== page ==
TC: I think I’d have to do with “Dropping the Needle” as well. I just like the way that Neil came up with the lyrics and the metaphors between addiction and music. That was definitely the one I liked the most.

WC: That song was really to the point. It was pretty immediate, you didn’t have to ponder the lyrics. It doesn’t waste any time.

TC: Yeah, we try not to overwrite a song. That song lasted 2 minutes. It didn’t need anything else. Make your point and move on to the next one.

WC: Tyla, when you were growing up, was their musical competition between you and your brothers, pushing each other to see who could write the hottest lick or come up with the best idea?

TC: I don’t think there was any competition, really. We’d actually help each other. I’m the youngest son so sometimes Todd would teach me a riff on guitar or Dane would help me out with the drums. I was pretty late when it came to guitar. I didn’t enjoy the lessons that much but I caught on and I settled on playing the bass. It’s easier playing four strings instead of six!

WC: Neil, the music has that rough and bluesy vibe of Motorhead but you bring a different kind of vocal style, you add a different kind of feel to Phil’s playing. I know you mentioned Nirvana and Silverchair but what were some of your other vocal influences?

NS:  Chris Cornell of Soundgarden, Eddie Vedder of Pearl Jam. I listen to a lot of quite varied music, actually. I love Michael Jackson, I love Prince, Stevie Wonder.. It’s not just rock music, but if I had to pick one big influence on me, I would say its Pearl Jam.. Eddie is definitely my favorite singer and somebody I would one day like to share a stage with. For me, that would be the ultimate dream come true, to do a show with Pearl Jam. To be honest, I’m into anybody with a good melody and a good voice. I’m not into the screaming vocal style. I do like to hear the melody in a singer.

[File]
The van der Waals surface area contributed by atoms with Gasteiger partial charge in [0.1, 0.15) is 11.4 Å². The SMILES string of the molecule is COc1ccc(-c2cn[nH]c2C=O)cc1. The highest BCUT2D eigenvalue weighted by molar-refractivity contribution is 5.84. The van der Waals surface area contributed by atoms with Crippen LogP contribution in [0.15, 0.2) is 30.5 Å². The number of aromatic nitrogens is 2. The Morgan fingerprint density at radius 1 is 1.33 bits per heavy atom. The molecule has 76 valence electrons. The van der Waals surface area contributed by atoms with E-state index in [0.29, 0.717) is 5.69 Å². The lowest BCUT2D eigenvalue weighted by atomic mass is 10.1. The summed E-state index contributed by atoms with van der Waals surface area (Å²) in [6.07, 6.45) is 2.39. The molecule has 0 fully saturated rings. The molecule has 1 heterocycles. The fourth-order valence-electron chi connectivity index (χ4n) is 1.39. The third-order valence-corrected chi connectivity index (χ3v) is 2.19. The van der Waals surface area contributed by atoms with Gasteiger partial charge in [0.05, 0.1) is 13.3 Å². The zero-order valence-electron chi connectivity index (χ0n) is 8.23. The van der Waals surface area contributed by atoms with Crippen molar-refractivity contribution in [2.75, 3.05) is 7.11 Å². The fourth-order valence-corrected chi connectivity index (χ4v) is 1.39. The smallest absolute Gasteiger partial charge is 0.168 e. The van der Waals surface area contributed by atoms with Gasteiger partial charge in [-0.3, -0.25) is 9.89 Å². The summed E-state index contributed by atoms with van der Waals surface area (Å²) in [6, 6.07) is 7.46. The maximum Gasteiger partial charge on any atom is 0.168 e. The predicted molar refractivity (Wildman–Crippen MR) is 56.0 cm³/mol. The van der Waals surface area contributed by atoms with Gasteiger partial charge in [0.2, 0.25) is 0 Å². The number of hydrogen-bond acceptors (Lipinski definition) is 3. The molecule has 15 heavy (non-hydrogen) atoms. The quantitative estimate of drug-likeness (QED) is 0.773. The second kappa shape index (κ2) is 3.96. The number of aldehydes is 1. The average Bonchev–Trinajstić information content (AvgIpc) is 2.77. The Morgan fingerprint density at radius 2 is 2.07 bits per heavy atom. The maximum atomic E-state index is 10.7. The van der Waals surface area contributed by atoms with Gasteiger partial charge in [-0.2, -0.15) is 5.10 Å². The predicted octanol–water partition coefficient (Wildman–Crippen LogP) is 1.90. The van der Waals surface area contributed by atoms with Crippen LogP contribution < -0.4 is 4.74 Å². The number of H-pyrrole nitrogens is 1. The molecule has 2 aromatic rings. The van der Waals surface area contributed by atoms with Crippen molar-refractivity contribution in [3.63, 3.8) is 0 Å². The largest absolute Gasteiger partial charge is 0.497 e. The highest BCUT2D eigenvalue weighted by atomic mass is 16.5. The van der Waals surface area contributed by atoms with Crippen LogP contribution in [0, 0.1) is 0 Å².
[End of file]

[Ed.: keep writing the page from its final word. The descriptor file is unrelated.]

WC: Tyla, the dynamic in this band has to be different than anything else out there. What was writing and collaborating with your Dad like? Was he like the general of the army?

TC: He was very laid back, actually. We all had our ideas. All of us sons are in other bands and we write songs. It was good to have five voices all chipping in ideas. You don’t always get that in other bands. Sometimes it’s one main songwriter or maybe two songwriters. All of u wrote, even Neil came up with the odd guitar riff here and there because he plays guitar as well. He’s a  strong ukulele player as well. (laughs).

NS: I actually worked on these songs with Phil. He said it’s actually been quite a positive thing for him, there’s not as much focus on him to come up with material. He’s found it very liberating for us to bring in ideas as well. There’s less pressure. In Motorhead, there was three people. There’s five in our band.

WC: The music has a lot of that Motorhead vibe but it’s mixed in with more of a modern rock sensibility. Would you agree with that?